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Maker Space Expanding Soon for Do-It-Yourselfers

May 2, 2023 — Here’s great news for do-it-yourselfers, inventors and hobbyists of all ages: The Maker Space at the Midtown Carnegie Branch Library will soon add new, high-tech equipment so they can do even more.

 “All of these items can be used by hobbyists, teens or small business owners and entrepreneurs to create custom, small-batch, high-quality items for gifts or promotions,” says Eva Pelkey, Midtown Carnegie Branch Manager. “If you've ever purchased something custom from Etsy, there's a good chance we could help you create the item yourself in our Maker Space.”

The newest additions that will soon be available at the Maker Space are supported with $13,484 grant from the Institute of Museum and Library Services under the provisions of the Library Services and Technology Act as administered by the Missouri State Library, a division of the Office of the Secretary of State. The Library District provided an additional $4,496 for the project.

The Maker Space opened in September 2020 for the public to work on their own projects, or attend how-to programs and instruction on using the vinyl cutter for decals and signs, 3D printer, laser engraver and soldering station. Other equipment allows a person to convert VHS tapes and photo negative slides to digital format. It marked the first foray into maker space technology for the Springfield-Greene County Libraries.

Once the new equipment is in place, Maker Space staff will schedule classes to help everyone learn how to use them. Maker nerds will already know what fun they’ll have with these new pieces:

  • Two new Prusa i3 MK3S+ 3D printers – to increase library staff’s capacity to help with patron printing needs.
  • An ELEGOO Mars 3 Prok 4K Resin 3D printer. Resin printing produces highly smooth, detailed, and high-quality 3D printed objects. If precision is particularly important to a 3D print, resin may be the preferred material.
  • An Einscan 3D Scanner.

“We've had multiple requests for a 3D scanner,” says Midtown Carnegie Branch Manager Eva Pelkey. “This will appeal to everyone from hobbyists and students to inventors and entrepreneurs.”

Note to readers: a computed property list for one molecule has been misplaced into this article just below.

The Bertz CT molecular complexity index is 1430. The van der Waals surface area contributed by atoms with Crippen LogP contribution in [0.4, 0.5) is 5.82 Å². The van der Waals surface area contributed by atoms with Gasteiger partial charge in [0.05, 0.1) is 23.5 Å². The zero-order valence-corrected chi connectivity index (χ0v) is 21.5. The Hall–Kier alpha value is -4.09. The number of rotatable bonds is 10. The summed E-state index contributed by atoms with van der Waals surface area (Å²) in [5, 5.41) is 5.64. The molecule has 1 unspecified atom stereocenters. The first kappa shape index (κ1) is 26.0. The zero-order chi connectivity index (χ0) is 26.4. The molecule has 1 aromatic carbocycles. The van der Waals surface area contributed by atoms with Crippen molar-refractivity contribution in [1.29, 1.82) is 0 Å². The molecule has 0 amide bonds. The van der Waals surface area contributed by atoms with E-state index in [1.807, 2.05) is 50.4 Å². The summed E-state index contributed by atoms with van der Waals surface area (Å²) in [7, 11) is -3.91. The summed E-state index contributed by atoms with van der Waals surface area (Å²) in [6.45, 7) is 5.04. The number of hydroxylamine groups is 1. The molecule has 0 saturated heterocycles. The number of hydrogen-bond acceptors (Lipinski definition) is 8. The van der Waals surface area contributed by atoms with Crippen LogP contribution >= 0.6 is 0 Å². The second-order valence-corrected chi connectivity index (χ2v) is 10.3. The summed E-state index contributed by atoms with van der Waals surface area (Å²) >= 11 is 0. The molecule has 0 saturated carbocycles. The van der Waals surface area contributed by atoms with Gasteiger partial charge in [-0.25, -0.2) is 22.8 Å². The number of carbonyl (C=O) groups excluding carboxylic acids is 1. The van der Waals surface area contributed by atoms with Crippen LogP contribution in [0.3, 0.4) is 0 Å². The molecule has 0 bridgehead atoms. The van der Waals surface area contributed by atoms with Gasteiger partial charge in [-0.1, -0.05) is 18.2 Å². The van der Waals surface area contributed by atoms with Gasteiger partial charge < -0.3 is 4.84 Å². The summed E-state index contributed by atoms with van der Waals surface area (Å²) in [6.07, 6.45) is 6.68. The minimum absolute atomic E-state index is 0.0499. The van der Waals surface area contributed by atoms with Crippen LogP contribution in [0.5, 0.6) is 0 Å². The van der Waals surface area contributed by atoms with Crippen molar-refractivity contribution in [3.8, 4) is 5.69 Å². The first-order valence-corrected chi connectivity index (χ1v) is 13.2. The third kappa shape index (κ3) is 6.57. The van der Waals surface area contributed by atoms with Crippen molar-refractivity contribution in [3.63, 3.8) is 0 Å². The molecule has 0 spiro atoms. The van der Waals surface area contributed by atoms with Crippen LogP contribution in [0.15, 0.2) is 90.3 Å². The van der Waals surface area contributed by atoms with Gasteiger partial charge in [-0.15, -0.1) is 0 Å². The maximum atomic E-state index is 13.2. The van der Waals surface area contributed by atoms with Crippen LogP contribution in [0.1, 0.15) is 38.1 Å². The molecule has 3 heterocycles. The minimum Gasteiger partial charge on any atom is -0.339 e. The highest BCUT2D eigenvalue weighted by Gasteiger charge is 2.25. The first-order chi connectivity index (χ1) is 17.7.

Here’s why: People creating a 3D-printed object must first find an open-source file online, buy one or design one from scratch. It can be difficult and time consuming. The 3D scanner will allow you to save time and work if replicating a real-life object. “It will scan your item from multiple angles and create a 3D design that you can print or manipulate,” Pelkey said. If you need to replace a specific part, or you have a part that doesn’t fit your project, you can create and adjust your design using a 3D scanner without having to measure and design that part from scratch. “If you're designing a prototype, 3D scanning can save you the effort of creating something over and over by hand until it's exactly right.” 

  • A Mayku FormBox Vacuum Former. This allows you to quickly and easily create custom molds in any shape for things such as soap, chocolate or resin. You can also use it to create custom plastic packaging (think of the custom-made plastic packaging sealing kid's toys).  
  • Sawgrass Sublimation Printer. Sublimation printing allows you to transfer high-resolution prints to many different surfaces, and it's higher quality and longer-lasting than vinyl. Pelkey explains: “It won't fade or peel because the ink is absorbed into the item's surface, rather than remaining as a top layer like a sticker or vinyl. This means you can wash items without worrying about peeling or fading. This is great for quality custom products such as shirts, tumblers, hats, etc.  To go along with this item, and our existing Cricut and vinyl cutter we are purchasing two heat presses.” 

The grant also provides two new laptops to use with the sublimation printer and 3D scanner. 

  • HeatPress Nation 7 in 1 Automated Sublimation Mug and Tumbler press and HeatPress Nation Cap and Hat Heat Press. These are both high-quality machines that simplify transferring professional designs to various sized mugs, water bottles, tumblers and hats.  

 “To complement our current VHS-to-digital converter and our slide/negative converter,” Pelkey adds, “we are purchasing a cassette-to-digital converter and an 8mm film digitizer.  We have many requests from patrons wishing to convert their old home movies and 8mm film to digital format, so we're particularly excited to begin offering this equipment to the public.”

      Use of the Maker Space is free; there are fees for consumable materials unless used as part of a program. Registration is required for individual maker sessions and programs. For information, a tour or to register, call 417-837-5011.

 


PRESS CONTACTS

Vickie Hicks
Community Relations Director
vickieh@thelibrary.org
(417) 616-0564
Morgan Shannon
Copywriter
morgans@thelibrary.org
(417) 616-0566

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